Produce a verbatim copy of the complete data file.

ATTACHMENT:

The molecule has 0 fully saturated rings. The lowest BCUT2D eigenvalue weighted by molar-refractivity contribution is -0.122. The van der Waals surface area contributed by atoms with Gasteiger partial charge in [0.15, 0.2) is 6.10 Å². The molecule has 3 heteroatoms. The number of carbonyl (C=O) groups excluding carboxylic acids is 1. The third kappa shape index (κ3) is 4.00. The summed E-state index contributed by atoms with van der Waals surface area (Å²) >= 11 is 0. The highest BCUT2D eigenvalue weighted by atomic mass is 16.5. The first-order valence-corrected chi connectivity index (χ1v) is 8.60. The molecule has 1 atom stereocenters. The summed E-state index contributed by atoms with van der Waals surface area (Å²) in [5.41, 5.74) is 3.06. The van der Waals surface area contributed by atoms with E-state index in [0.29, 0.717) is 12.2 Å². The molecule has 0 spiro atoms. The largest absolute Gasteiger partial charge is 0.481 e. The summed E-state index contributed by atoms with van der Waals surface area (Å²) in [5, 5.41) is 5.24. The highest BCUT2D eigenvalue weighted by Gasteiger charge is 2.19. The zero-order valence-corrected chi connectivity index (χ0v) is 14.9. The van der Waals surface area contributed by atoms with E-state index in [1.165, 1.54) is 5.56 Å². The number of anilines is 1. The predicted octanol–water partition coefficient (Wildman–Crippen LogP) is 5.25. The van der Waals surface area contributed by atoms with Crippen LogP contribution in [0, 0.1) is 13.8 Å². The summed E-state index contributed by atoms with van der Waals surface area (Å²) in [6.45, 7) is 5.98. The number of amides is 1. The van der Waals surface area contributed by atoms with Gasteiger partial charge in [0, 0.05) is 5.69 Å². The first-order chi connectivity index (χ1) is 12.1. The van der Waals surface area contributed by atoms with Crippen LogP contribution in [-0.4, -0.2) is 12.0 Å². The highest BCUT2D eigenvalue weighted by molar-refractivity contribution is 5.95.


The molecule has 0 fully saturated rings. The lowest BCUT2D eigenvalue weighted by molar-refractivity contribution is -0.122. The van der Waals surface area contributed by atoms with Gasteiger partial charge in [0.15, 0.2) is 6.10 Å². The molecule has 3 heteroatoms. The number of carbonyl (C=O) groups excluding carboxylic acids is 1. The third kappa shape index (κ3) is 4.00. The summed E-state index contributed by atoms with van der Waals surface area (Å²) >= 11 is 0. The highest BCUT2D eigenvalue weighted by atomic mass is 16.5. The first-order valence-corrected chi connectivity index (χ1v) is 8.60. The molecule has 1 atom stereocenters. The summed E-state index contributed by atoms with van der Waals surface area (Å²) in [5.41, 5.74) is 3.06. The van der Waals surface area contributed by atoms with E-state index in [0.29, 0.717) is 12.2 Å². The molecule has 0 spiro atoms. The largest absolute Gasteiger partial charge is 0.481 e. The summed E-state index contributed by atoms with van der Waals surface area (Å²) in [5, 5.41) is 5.24. The highest BCUT2D eigenvalue weighted by Gasteiger charge is 2.19. The zero-order valence-corrected chi connectivity index (χ0v) is 14.9. The van der Waals surface area contributed by atoms with E-state index in [1.165, 1.54) is 5.56 Å². The number of anilines is 1. The predicted octanol–water partition coefficient (Wildman–Crippen LogP) is 5.25. The van der Waals surface area contributed by atoms with Crippen LogP contribution in [0, 0.1) is 13.8 Å². The summed E-state index contributed by atoms with van der Waals surface area (Å²) in [6.45, 7) is 5.98. The number of amides is 1. The van der Waals surface area contributed by atoms with Gasteiger partial charge in [0, 0.05) is 5.69 Å². The first-order chi connectivity index (χ1) is 12.1. The van der Waals surface area contributed by atoms with Crippen LogP contribution in [-0.4, -0.2) is 12.0 Å². The highest BCUT2D eigenvalue weighted by molar-refractivity contribution is 5.95.